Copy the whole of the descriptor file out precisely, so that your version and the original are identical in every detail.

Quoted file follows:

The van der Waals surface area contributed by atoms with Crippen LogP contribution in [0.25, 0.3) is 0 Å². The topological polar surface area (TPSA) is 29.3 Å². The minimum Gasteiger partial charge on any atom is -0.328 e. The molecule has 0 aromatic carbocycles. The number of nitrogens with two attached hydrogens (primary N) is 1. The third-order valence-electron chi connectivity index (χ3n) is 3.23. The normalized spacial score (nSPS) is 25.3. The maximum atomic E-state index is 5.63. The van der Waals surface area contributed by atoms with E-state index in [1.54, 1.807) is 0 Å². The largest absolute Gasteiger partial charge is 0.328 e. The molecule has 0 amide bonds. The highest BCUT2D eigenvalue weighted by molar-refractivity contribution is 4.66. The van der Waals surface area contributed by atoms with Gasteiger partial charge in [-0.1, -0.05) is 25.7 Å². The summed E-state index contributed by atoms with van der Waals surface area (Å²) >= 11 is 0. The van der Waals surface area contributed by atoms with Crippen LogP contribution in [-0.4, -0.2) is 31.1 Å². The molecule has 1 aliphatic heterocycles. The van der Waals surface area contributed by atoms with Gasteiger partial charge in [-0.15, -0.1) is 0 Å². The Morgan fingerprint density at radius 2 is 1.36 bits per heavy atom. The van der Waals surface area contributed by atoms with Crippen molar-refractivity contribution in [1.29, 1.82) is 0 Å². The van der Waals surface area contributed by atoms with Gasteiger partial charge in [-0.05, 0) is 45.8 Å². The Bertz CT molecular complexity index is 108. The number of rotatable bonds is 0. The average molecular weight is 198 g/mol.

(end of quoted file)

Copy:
The van der Waals surface area contributed by atoms with Crippen LogP contribution in [0.25, 0.3) is 0 Å². The topological polar surface area (TPSA) is 29.3 Å². The minimum Gasteiger partial charge on any atom is -0.328 e. The molecule has 0 aromatic carbocycles. The number of nitrogens with two attached hydrogens (primary N) is 1. The third-order valence-electron chi connectivity index (χ3n) is 3.23. The normalized spacial score (nSPS) is 25.3. The maximum atomic E-state index is 5.63. The van der Waals surface area contributed by atoms with E-state index in [1.54, 1.807) is 0 Å². The largest absolute Gasteiger partial charge is 0.328 e. The molecule has 0 amide bonds. The highest BCUT2D eigenvalue weighted by molar-refractivity contribution is 4.66. The van der Waals surface area contributed by atoms with Gasteiger partial charge in [-0.1, -0.05) is 25.7 Å². The summed E-state index contributed by atoms with van der Waals surface area (Å²) >= 11 is 0. The van der Waals surface area contributed by atoms with Crippen LogP contribution in [-0.4, -0.2) is 31.1 Å². The molecule has 1 aliphatic heterocycles. The van der Waals surface area contributed by atoms with Gasteiger partial charge in [-0.15, -0.1) is 0 Å². The Morgan fingerprint density at radius 2 is 1.36 bits per heavy atom. The van der Waals surface area contributed by atoms with Crippen molar-refractivity contribution in [1.29, 1.82) is 0 Å². The van der Waals surface area contributed by atoms with Gasteiger partial charge in [-0.05, 0) is 45.8 Å². The Bertz CT molecular complexity index is 108. The number of rotatable bonds is 0. The average molecular weight is 198 g/mol.